How to claim compensation for travel delays

It promises to be a summer of chaos at airports, with thousands of flights cancelled and huge queues, while strikes on the railways haven't helped either. Ruth Jackson explains how to check if you are entitled to compensation.

Trying to travel in, or out of, the UK at the moment is chaos. Staff shortages mean airports and airlines have been struggling to cope with demand in recent months, leading to lengthy queues, delays and cancellations. We’ve also had the biggest rail strikes in decades, leading to cancellations and warnings to avoid rail travel.

Here’s what you can do to get your money back if you’ve been affected by the travel carnage.

Let’s start with the railways. If your train is late, you can claim compensation under the “delay repay” scheme. Some operators will give you back 25% of your fare if your train is between 15 and 29 minutes late. However, most start at a delay of 30 minutes, at which point you get 50% of your fare back. If your train is over an hour late into your destination, you can get a full refund.

You can also get a refund if you choose not to travel, but this only applies if your journey has been cancelled, delayed or rescheduled, according to National Rail Enquiries. To claim money back for a delay, you need to write to the train operator or apply online. Include a photo of your ticket alongside the details of the train journey.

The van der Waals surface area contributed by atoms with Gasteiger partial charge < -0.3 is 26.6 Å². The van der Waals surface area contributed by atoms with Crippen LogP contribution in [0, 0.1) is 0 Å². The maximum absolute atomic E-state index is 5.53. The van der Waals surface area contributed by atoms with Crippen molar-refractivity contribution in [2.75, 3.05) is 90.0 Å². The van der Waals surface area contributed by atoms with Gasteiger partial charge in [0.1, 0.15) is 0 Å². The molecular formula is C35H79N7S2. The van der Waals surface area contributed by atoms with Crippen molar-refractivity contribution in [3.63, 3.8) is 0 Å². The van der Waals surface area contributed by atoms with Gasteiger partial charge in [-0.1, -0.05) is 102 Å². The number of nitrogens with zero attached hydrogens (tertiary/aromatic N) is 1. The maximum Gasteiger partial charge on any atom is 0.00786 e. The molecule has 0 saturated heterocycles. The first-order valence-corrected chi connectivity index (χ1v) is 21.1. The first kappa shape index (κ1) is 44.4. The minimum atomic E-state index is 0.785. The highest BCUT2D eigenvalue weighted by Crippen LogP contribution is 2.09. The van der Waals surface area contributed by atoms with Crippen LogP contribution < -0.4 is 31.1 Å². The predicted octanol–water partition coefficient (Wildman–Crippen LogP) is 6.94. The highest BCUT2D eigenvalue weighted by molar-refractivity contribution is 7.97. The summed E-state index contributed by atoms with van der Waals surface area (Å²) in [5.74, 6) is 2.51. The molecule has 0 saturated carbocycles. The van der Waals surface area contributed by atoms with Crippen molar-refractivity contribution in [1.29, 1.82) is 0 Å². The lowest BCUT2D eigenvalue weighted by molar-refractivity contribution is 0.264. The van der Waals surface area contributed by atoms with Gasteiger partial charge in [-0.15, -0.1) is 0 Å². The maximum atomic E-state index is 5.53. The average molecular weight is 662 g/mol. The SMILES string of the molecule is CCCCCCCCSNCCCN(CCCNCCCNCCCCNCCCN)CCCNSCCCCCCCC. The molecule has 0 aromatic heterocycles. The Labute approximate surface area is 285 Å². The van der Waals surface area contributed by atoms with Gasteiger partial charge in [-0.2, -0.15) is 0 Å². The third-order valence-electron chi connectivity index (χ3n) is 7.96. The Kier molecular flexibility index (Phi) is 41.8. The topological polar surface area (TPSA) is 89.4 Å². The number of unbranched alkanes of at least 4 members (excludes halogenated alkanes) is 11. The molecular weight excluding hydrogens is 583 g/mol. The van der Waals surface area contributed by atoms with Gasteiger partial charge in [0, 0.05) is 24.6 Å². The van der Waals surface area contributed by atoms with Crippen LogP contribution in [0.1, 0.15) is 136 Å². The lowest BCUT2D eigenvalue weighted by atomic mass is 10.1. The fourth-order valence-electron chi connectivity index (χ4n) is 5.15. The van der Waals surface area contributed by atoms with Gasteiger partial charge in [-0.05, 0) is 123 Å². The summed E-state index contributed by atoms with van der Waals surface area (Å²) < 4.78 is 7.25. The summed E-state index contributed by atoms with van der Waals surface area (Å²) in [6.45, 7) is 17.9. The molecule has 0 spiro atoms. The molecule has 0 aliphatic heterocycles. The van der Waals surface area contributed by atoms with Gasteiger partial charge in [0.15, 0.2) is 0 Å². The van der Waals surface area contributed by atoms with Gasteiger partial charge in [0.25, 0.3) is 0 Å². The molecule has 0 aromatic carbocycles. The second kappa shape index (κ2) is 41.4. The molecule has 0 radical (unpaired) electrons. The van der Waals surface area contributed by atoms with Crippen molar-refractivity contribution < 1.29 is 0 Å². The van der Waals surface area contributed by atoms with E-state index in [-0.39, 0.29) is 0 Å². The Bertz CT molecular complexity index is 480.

You can also get money back if you have a season ticket. Under normal circumstances, with an annual season ticket, you get 1/464th of the cost of your pass back for every single journey eligible for full compensation. Monthly season ticket holders get 1/40th of the price and weekly passes 1/10th. It’s also worth noting that season ticket holders can claim 100% delay repay compensation if they chose not to travel on strike days, even if their train wasn’t cancelled. If you would like a refund on your entire season ticket you can apply with the original retailer, who will charge you an admin fee of no more than £10.

Flight cancellation chaos

Now for flights. Gatwick Airport recently announced that it was limiting daily flights in July and August due to staff shortages. This means around 4,000 flights out of the airport will be cancelled. Tui, easyJet and KLM have already announced thousands of cancellations, leaving many of us with holiday plans hanging in the balance.

If your flight is cancelled within 14 days of departure, you are entitled to compensation on top of any refund or sweetener your airline or tour operator offers you. The amount you get depends on how far you were meant to travel. It ranges from £220 per person for short flights up to £520 per passenger for long-haul trips.

Delays can also mean payouts. If your flight is delayed by more than three hours, you can apply for compensation from your airline. Short flights up to 1,500km result in payouts of up to £210 per person. Mid-range flights are worth up to £340. If you are flying long haul (over 3,500km) and your flight is delayed three to four hours you can claim up to £250 per passenger. For long-haul delays of over four hours the compensation goes up to £500.

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